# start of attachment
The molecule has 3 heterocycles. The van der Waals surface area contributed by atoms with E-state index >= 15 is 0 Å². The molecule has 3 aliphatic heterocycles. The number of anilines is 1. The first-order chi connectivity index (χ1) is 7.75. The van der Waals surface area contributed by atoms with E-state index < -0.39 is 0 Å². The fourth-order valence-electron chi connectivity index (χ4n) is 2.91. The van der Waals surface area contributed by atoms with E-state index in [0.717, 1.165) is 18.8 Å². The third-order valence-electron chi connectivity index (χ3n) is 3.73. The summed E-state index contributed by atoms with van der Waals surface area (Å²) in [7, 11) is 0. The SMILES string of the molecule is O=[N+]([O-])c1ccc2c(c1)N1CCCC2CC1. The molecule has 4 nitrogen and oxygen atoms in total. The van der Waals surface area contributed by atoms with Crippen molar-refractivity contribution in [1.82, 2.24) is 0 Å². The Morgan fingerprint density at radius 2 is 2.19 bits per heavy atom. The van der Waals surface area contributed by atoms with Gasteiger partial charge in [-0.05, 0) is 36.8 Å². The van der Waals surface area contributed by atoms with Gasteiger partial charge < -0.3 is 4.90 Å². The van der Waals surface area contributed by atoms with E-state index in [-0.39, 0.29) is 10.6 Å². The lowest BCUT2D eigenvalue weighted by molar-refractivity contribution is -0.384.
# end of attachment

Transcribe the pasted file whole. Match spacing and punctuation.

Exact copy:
The molecule has 3 heterocycles. The van der Waals surface area contributed by atoms with E-state index >= 15 is 0 Å². The molecule has 3 aliphatic heterocycles. The number of anilines is 1. The first-order chi connectivity index (χ1) is 7.75. The van der Waals surface area contributed by atoms with E-state index < -0.39 is 0 Å². The fourth-order valence-electron chi connectivity index (χ4n) is 2.91. The van der Waals surface area contributed by atoms with E-state index in [0.717, 1.165) is 18.8 Å². The third-order valence-electron chi connectivity index (χ3n) is 3.73. The summed E-state index contributed by atoms with van der Waals surface area (Å²) in [7, 11) is 0. The SMILES string of the molecule is O=[N+]([O-])c1ccc2c(c1)N1CCCC2CC1. The molecule has 4 nitrogen and oxygen atoms in total. The van der Waals surface area contributed by atoms with Crippen molar-refractivity contribution in [1.82, 2.24) is 0 Å². The Morgan fingerprint density at radius 2 is 2.19 bits per heavy atom. The van der Waals surface area contributed by atoms with Gasteiger partial charge in [-0.05, 0) is 36.8 Å². The van der Waals surface area contributed by atoms with Gasteiger partial charge < -0.3 is 4.90 Å². The van der Waals surface area contributed by atoms with E-state index in [-0.39, 0.29) is 10.6 Å². The lowest BCUT2D eigenvalue weighted by molar-refractivity contribution is -0.384.